Update for week ended July 5, 2013
The long drive from Kisumu to Nairobi was a journey that I looked forward to. This was a journey that we undertook on holidays, which are pleasant memories, and along the way, there were sights and sounds that are etched in my memory till date. The last time I did this journey was 35 years ago and I do hope that the romance of that trip stays with me for as long as I can remember it. The flat plains around Kisumu were ideal cotton and rice growing areas. So, large tracts of farms or plantations would greet us as we left the small town behind. It was ironic how rice could grow alongside the generally dry condition preferring cotton – but I guess it was the soil that helped the farmers take that decision – dark clay in what could have been left behind on the extended shores of the Lake Victoria or basins of long lost rivers that emptied here. The journey would get interesting as we would near Kericho where the mountains would show off their best greens. Dressed like a velvet carpet on the sloping hills, was one of the finest tea estates of Kenya. The greens were only interspersed with little pink houses in neat patterned clusters (houses of the plantation workers). This out of the world picture postcard scenery would get enhanced with the drive past and into the forests that stood at the edge of the Rift Valley. The ancient valley that was created when the great Ice Age ended or perhaps before that, as the land parted way in the middle and revealed its beauties from within. This valley today houses one of the most diverse fauna and flora that mankind has seen and in such profusion that one can see it all pervasive. And this is where we encounter those gentle elegant creatures that lazily cross our road – the tall giraffes. The playful baboons are not far behind and they too try to get our attention – but the mesmerizing gaze of the giraffe is one that simply cannot be erased from my mind. They would stop if you whipped out your camera – and give you that pose you would cherish in your colour photographs. And then would come the scary drive along the escarpment – the edge precipice of the valley – as the road skirted the edge of the mountain before starting its descent onto the valley floor. Prayers in the car would not go to waste as the driver drove like he did across the Kano plains near Kisumu as he had to reach within the 2.5 hour time given to him to get to Nakuru, the capital of the rift Valley Provice. Nakuru was a laid back town in those days – not unlike Kisumu and the customary break point of our journey where we could either have our soda at the Stag Hotel or drive into one of the lanes abutting the highway to have our taste of freshly fried, crispy samosas and drink it down with Vimto – a purplish red drink with the tang of the blackcurrant. And after the replenishments – including an aircheck on the car tyres, and petrol filling, we would start on the rest of the journey that would take us past the pinkish lake Nakuru (pink from a distance as it was inhabited by millions and millions o fthe greater flamingo). And then the ascent would begin – and the weather would start getting cooler as we left the valley behind and one last glance at the pinkish blue lake as we went past Gil Gil and then onto Naivasha and as it got even cooler and the skies got brighter as we neared the outskirts of Nairobi.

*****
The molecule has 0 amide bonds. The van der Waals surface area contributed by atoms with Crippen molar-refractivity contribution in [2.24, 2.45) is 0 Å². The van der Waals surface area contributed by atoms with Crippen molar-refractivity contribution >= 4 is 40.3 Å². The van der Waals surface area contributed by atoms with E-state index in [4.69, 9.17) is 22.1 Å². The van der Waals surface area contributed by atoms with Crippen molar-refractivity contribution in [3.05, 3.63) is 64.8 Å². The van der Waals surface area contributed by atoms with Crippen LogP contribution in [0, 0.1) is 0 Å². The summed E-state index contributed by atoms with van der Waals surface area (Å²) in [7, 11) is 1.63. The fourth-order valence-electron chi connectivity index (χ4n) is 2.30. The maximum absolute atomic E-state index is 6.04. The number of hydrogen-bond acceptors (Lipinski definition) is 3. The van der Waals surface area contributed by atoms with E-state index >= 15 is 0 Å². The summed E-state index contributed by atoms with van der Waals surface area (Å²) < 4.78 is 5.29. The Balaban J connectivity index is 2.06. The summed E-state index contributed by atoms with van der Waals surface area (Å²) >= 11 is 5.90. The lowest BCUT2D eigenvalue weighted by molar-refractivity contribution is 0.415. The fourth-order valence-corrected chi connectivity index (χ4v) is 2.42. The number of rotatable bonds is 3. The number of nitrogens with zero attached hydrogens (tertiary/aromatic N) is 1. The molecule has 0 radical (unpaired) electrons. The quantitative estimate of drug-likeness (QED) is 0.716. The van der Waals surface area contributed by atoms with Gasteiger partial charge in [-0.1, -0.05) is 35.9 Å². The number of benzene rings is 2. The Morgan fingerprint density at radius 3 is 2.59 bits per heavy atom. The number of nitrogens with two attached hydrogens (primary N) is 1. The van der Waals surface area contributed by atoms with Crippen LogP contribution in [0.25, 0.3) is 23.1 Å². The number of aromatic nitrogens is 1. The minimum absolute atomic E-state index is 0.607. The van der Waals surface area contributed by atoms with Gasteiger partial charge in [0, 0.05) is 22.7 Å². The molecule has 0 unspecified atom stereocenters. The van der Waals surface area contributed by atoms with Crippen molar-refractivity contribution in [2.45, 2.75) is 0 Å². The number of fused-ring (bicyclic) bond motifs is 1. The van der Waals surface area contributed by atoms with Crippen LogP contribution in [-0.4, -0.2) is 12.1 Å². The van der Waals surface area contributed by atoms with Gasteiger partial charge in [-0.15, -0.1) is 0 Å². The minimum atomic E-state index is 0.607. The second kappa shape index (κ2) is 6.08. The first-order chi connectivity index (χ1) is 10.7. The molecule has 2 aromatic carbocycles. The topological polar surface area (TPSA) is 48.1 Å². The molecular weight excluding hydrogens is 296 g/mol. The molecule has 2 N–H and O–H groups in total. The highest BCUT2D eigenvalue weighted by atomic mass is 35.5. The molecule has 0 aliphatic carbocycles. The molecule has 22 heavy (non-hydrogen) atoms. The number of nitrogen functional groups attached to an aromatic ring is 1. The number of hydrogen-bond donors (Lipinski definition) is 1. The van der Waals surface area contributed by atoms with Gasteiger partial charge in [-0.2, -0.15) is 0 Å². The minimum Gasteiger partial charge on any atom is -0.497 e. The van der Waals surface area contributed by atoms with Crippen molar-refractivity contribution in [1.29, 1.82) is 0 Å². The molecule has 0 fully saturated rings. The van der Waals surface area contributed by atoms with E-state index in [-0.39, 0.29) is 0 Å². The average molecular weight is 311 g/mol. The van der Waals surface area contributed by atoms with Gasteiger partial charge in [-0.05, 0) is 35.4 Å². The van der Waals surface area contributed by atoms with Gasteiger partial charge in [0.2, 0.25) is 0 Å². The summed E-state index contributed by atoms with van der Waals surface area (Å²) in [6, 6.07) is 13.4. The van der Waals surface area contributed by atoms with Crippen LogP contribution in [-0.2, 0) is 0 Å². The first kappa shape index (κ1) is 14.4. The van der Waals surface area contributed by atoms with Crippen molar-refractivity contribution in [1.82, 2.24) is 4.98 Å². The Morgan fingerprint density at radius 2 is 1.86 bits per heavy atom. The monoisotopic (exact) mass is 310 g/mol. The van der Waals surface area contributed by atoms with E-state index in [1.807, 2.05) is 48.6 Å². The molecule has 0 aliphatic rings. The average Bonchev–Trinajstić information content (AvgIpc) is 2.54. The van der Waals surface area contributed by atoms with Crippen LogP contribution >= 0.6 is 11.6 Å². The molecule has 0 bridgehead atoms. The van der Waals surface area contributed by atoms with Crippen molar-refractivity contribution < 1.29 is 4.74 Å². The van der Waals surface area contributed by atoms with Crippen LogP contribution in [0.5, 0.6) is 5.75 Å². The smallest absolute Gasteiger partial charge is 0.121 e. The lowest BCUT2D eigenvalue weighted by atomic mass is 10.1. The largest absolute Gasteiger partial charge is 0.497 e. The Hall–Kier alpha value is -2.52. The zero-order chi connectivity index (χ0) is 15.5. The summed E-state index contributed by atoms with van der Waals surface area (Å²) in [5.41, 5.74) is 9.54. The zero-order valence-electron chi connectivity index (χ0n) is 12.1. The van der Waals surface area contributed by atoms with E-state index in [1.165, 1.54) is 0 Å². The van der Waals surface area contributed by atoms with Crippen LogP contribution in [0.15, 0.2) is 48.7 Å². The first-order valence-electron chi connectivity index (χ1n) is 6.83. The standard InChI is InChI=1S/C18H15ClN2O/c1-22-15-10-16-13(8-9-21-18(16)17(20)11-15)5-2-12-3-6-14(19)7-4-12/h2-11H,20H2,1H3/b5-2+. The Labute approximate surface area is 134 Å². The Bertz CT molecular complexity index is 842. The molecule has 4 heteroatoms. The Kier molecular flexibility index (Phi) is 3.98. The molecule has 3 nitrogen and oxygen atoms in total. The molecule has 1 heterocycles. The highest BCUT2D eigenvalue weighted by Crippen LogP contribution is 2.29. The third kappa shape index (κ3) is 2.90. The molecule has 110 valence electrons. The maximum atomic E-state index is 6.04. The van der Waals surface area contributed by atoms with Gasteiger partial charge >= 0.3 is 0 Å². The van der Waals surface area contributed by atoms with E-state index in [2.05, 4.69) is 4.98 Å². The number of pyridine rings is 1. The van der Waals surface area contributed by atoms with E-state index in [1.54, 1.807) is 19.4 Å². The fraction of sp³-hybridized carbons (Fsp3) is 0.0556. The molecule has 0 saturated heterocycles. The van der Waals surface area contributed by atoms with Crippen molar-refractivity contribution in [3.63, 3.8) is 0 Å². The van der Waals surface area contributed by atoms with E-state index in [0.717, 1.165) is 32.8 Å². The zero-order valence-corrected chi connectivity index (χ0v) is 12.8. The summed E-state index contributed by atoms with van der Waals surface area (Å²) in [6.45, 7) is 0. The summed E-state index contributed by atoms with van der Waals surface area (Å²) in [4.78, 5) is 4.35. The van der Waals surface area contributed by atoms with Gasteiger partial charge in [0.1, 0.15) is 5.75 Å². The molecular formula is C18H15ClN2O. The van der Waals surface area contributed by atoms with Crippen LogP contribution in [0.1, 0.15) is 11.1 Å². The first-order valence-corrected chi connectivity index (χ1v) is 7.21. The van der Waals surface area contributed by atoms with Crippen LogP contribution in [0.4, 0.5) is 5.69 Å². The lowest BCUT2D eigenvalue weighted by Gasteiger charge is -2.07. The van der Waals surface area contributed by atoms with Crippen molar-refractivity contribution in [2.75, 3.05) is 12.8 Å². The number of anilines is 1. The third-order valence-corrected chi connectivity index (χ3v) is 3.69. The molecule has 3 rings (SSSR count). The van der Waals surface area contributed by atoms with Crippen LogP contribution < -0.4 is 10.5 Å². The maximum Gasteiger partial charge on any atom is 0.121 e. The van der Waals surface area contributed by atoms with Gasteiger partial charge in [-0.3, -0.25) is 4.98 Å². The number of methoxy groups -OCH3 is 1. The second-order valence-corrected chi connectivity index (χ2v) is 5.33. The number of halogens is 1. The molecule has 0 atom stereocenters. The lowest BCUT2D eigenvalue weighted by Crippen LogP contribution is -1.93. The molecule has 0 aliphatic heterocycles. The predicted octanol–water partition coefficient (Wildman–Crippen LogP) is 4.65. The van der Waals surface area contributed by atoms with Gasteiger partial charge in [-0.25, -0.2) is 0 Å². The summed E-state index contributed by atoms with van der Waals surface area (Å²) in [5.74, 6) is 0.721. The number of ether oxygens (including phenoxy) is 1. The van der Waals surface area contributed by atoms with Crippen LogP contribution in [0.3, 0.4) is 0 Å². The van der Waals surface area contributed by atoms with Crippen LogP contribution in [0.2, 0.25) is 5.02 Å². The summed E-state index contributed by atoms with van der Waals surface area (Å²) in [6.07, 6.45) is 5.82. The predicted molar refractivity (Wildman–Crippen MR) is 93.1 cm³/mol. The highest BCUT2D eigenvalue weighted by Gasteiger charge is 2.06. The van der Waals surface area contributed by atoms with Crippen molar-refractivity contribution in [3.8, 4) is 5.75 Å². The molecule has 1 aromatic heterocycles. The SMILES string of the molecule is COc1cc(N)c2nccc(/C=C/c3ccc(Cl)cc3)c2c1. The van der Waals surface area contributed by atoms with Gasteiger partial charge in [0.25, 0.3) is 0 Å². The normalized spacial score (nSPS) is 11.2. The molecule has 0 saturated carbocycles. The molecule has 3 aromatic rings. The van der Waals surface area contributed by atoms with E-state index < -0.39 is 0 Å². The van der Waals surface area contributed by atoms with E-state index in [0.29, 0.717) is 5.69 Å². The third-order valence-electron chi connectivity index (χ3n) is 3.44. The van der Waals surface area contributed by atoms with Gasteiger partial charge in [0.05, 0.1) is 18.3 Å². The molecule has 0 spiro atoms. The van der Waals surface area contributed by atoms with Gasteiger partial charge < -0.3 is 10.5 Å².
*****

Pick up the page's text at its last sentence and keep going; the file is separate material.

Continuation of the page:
The D Street Boyz had some Kenya returned members – as they reminisced their days of the Kisumu to Nairobi drive through the rift valley. And that was how they treated their SENSEX chart this week – and whilst they kept the SENSEX at lofty heights in the beginning of the week, they drove it scarily down the escarpment slopes – almost vertically down on Wednesday and kept it at the low valley floor level on Thursday before taking it back up the other side of the escarpment leaving behind the reds of their own Vimto drink and Pink laced lakes. And ended the week at cool and pleasantly welcome heights of 19495 – up from its previous close of 19395.
One part that forgot mentioning above were the lovely pears and plums that were sold along the escarpment forest drive. In a way, I felt that the vendors and the giraffes had a pact. The vendors would always be near the giraffe crossings and so whenever the cars and buses would slow down for the gentle creatures, many would also stop by the wayside to let their occupants get a bargain for the paperbags full of fresh fruit. My first tryst with the pear sand plums were on these drives….
Tell me of your childhood travels and trips – in trains or by car or any other modes of transport. I am looking forward to your travel stories. Do not disappoint.
Have a great week, cheers….